Thursday, 11 October 2018

Change Of Tune Crossing the Lune (4)

The Horrors of Heysham
No reflection on this happy community, often subsumed as a mere subsidiary of Morecambe ...
... but a reflection on the complexity and potential confusion of their bus service. Here is the pattern before this week's network change.
Non residents will grapple with the geography (Heysham Village, Higher Heysham, Heysham Towers) but bus users had to cope with:-

2 and 2A (DARK GREEN) - two different routes to the terminus at Combermere Road.

2X (LIGHT GREEN) - an "express" route to Heysham via the newish Bay Gateway Road following a third route through the housing areas. And then, some route 2 buses became 2X buses at Morecambe (and vice versa) - but some didn't.

5 (ORANGE) - Overton, Heysham, Morecambe, Carnforth - hasn't changed and ought to be simple, but in the evenings and on Sundays did an extra wiggle via Heysham Village because the 3A and 4 didn't exist at those times.

4 (PALE PURPLE) joined the 5 via Higher Heysham but provides the Monday to Saturday daytime service to Heysham Village.

3A (DARK PURPLE) ran on Sundays when the 4 didn't. You will remember that the 3, 3A and 4 all followed different routes in Bare between Lancaster and Morecambe.

There were two common points on the Heysham routes. Travelling from south to north we first meet Combermere Road.
Then there is Heysham Towers where we have a very tidy bus turning circle.
The stretched double decker is a quirk of Streetview, not an unpublicised newbuild for Stagecoach. But there is no Heysham Towers!

There used to be.
A posh private pad, Heysham Tower, gained an "S" and became a family-owned holiday camp in the 1920s. It was later re-branded ...
... although it was some distance from the beach and the bay.
It had all the usual delights, namely a swimming pool (outdoor, of course - holidaymakers were a hardy lot back then) ...
... and ballroom for evening entertainment ...
... and delightful gardens.
You were woken up to the jolly strains of "The Happy Wanderer"!

By the late sixties the whole area was in decline for holidays and the camp closed in the early 70s and, as you might have guessed, is now a housing estate.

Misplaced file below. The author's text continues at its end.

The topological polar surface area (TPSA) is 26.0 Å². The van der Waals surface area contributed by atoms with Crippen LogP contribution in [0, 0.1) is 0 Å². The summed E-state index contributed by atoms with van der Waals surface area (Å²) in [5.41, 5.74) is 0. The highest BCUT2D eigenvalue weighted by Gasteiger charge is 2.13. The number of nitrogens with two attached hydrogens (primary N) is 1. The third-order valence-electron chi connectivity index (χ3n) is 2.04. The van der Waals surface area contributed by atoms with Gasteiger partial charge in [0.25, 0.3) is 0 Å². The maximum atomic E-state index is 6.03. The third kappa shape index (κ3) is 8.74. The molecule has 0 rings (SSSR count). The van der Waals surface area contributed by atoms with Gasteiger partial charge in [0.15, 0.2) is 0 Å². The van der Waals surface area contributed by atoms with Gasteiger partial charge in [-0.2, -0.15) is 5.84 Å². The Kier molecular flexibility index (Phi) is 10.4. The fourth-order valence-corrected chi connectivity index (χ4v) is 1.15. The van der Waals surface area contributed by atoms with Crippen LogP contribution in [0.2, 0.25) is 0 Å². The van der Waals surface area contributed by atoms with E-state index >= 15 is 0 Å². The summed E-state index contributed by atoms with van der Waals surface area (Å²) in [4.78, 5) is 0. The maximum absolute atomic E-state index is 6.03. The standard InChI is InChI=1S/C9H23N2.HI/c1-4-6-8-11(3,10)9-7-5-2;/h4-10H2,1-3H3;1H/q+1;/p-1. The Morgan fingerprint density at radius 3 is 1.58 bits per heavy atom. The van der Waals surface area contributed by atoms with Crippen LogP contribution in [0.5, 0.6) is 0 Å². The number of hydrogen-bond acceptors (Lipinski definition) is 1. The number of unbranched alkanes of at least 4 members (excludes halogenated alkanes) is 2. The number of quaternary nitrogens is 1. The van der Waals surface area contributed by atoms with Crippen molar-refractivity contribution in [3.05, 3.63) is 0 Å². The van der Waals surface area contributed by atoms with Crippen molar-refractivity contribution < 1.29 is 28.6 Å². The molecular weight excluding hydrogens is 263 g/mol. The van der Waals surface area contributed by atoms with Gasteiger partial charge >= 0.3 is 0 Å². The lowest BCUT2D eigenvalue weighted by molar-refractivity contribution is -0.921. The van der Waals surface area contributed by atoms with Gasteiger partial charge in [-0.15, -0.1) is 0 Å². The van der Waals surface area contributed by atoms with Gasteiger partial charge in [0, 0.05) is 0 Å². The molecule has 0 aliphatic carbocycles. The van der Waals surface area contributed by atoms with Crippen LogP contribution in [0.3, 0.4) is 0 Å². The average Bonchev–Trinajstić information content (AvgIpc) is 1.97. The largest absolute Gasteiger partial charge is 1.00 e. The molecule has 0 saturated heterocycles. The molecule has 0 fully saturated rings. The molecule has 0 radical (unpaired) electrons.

No more Heysham Towers but the fifty year old name persists - and probably always will!

So, back to the buses and this week's new network. Is it tidier and a little easier to understand.

But, in a word - not much! (that's two words.)
Service 5 (was orange) becomes PURPLE but is otherwise unchanged. It still does its Heysham Village diversion evenings and Sundays.

Services 3 and 4 (were purple) are now service 2 and 2X (ORANGE) with 2X buses becoming 2 (but a different 2, of course) in Morecambe.

One of the consequence of the 2/2X link is that journey planners simply don'y work. You are either offered a 2X via the Bay Gateway road and a long, long walk ...

From Combermere Road Heysham
Take 2X bus to Morecambe Road
Lancaster and Morecambe College
9 minutes. Depart 09:05, Arrive 09:14

Walk to Bare, Morecambe, Lancashire
28 minutes. Depart 09:14, Arrive 09:42

... or a 2X into Morcambe, an unnecessary 15 minute wait, then a 2 to Bare.

From Combermere Road Heysham,
Take 2X bus to Bus Station (Stand 3),
Central Drive, Morecambe
17 minutes. Depart 09:25, Arrive 09:42

Take 2 bus to Bare Lane By Station, Bare
14 minutes. Depart 09:57, Arrive 10:11

The 0925 2X is a through bus (as service 2) to Bare, Torrisholme and Lancaster!

Services 2, 2A and 2X (were green) become new service 1 (BLUE). Whereas the 2 and 2A showed which way the bus was going (via Kingsway 2, via Heysham Road 2A) the number 1 is used for both routes.

Bus watchers feel that the Heysham Road journeys should show 1A. Maybe the thinking is that having 1 AND 1A at the University will confuse the poor students.

Will passengers make mistakes? Possibly they will, especially if buses have become bunched earlier in the route (as for Lancaster University) and start to run "out of order".
One "complication" is that the shaded journeys (above) do not run during University vacations.

A more perplexing problem could be caused by the end of the route. It runs via Mossgate Park ...
... and area not previously served by bus.

But it's a loop. Surely the timetable should have a time point for Mossgate Park on both the outward and return tables?

Loops are an easy way out for the bus operator, but a difficult concept to cope with for the passenger. When would you expect your bus to turn up at Mossgate if you wanted to go to Morecambe? Will it run early? Is it easier to walk to Heysham Towers rather than face the uncertainty or sit waiting for your departure time at the Towers "terminus"?

Lancaster Bus Station - A P.S.
One of the challenges with bus travel in Lancaster is that the dominant operator is Stagecoach who produce some excellent publicity. But they do not include services operated by the other company, Kirby Lonsdale Coaches.
Amongst their Lancaster routes is the Park and Ride which used to show route 1 until Stagecoach pinched it for their new network!

Now Lancashire County Council no longer publish a bus map, there is no combined cartographic entity to show everything. Or, more correctly, there wasn't until now.